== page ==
INDSCAL using Hamlet II for multidimensional scaling

By Avishek Majumder & Priya Chetty on August 9, 2018

The last article was about the application of metric multidimensional scaling methods using MRSCAL in Hamlet II. This article shows the application of one of the other multidimensional scaling methods Individual Differences Scaling (INDSCAL) using Hamlet II. INDSCAL compares the co-occurrence of matrices obtained from comparable search lists. It helps to perform an internal metric analysis using the output from similarity matrices. It does so by calculating the weighted distance. Each text is defined by relationships of the content on the basis of the dimensional weights. In simpler terms, INDSCAL helps to explore the general associations among sequences of texts.

Background of INDSCAL analysis

One of the results derived from INDSCAL analysis consists of different compared text sources and respective weights is the “subject space”.  All the compared text sources show points which plots according to their weights on the corresponding dimension. All the plotted points are known as vectors and drawn from their source. Their sizes remain almost similar to the amount of variance based on the text groups in the input data. Any text close to in-group space remains placed at 45° line in the middle axes. Whereas, the texts not related significantly, can be plotted at ‘0’ points of the axes. The right manner comparing weights in demonstrating these different texts is the degree of separation among their respective vectors. Texts with their weights close to each other have a tendency to occur near each other.

INDSCAL creates an optimized alignment of the axes. High prone to the loss of perfect placement, brings change in the weights if any modification in the rotation made. However, not appropriate to rotate the axes of the plotted group space, as it is already designed to derive the best possible orientation. This analysis uses the same series of matrices (“.mat”) saved from joint frequencies analysis.

Steps to conduct INDSCAL using Hamlet II

Follow the below steps to perform INSCAL using Hamlet II.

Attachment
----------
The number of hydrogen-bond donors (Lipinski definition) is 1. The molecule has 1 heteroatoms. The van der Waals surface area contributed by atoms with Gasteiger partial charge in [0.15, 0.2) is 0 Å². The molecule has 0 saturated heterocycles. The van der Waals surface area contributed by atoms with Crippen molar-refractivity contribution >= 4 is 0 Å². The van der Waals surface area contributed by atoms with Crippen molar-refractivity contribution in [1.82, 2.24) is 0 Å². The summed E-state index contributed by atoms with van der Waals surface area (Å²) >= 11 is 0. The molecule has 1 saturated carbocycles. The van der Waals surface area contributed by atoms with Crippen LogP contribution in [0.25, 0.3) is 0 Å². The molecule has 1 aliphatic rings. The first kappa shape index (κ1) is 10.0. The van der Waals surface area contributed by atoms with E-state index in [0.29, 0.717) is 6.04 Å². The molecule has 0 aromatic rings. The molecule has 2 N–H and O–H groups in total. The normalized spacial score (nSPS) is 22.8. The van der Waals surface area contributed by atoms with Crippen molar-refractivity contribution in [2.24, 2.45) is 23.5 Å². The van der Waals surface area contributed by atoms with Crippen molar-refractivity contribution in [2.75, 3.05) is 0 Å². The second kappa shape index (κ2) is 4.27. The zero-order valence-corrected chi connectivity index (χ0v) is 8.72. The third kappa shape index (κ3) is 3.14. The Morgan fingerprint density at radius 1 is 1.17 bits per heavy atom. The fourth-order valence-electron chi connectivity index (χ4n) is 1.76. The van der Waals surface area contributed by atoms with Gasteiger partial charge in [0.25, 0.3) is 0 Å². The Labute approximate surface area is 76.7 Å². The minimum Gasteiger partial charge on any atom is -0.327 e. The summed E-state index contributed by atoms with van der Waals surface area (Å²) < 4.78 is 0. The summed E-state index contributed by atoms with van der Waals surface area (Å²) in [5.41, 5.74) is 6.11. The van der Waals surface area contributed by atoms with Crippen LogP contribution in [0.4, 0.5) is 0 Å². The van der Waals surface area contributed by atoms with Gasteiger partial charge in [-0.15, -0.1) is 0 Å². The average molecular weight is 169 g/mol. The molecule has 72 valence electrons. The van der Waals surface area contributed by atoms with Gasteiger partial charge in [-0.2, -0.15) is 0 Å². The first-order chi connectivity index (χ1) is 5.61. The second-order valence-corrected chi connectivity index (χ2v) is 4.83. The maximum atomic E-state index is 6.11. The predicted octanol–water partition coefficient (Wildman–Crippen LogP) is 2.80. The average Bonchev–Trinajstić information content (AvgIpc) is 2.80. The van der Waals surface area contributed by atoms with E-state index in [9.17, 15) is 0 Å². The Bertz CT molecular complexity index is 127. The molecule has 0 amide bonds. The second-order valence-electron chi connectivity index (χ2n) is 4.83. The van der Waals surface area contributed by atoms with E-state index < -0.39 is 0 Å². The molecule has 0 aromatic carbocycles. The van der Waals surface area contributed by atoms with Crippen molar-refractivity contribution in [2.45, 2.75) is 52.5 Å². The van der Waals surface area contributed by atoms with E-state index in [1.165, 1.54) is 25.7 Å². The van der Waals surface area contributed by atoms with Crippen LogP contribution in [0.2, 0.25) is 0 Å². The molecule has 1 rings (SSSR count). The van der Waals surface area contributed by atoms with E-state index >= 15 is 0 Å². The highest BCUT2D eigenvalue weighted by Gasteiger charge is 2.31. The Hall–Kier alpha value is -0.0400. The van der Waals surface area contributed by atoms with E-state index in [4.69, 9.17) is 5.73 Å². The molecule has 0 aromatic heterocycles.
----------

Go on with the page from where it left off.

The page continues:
1. Go to the main Tool Bar > MDS > Select matrices for INDividual differences SCALing. The figure below will appear.
    How to select the matrices to compare using INDSCAL?
    How to select the matrices to compare using INDSCAL?
  2. Click to select the matrices needed comparison using the INDSCAL MDS scaling technique. Then click on “Run INDSCAL” on the top right side. Note: Only the matrices created with the same parameters (same number of texts while running Joint Frequencies) comparable and analyzable.
  3. Click on Data and click ‘run INDSCAL‘ (as in above image) to analyze the position where each point situated in all three dimensions. It shows the distances between the displayed vectors in the resulting graph (figure below)
    Tool Bar in INDSCAL
    Tool Bar in INDSCAL
  4. Click on “Next” and “Previous” buttons (as in the above image) provided on the same output window to toggle the graphs type between Subject Space and Group Space. The Group Space plot will show a combination of the vocabulary used in all three subjects based on their relative weights to different dimensions as presented in the above image.

Steps to edit outcome from INDSCAL using Hamlet II

  1. Clicking on each of the text vector points available in Subject Spaces using the right mouse button will open another window showing individual configurations of the vocabulary items as in the image below.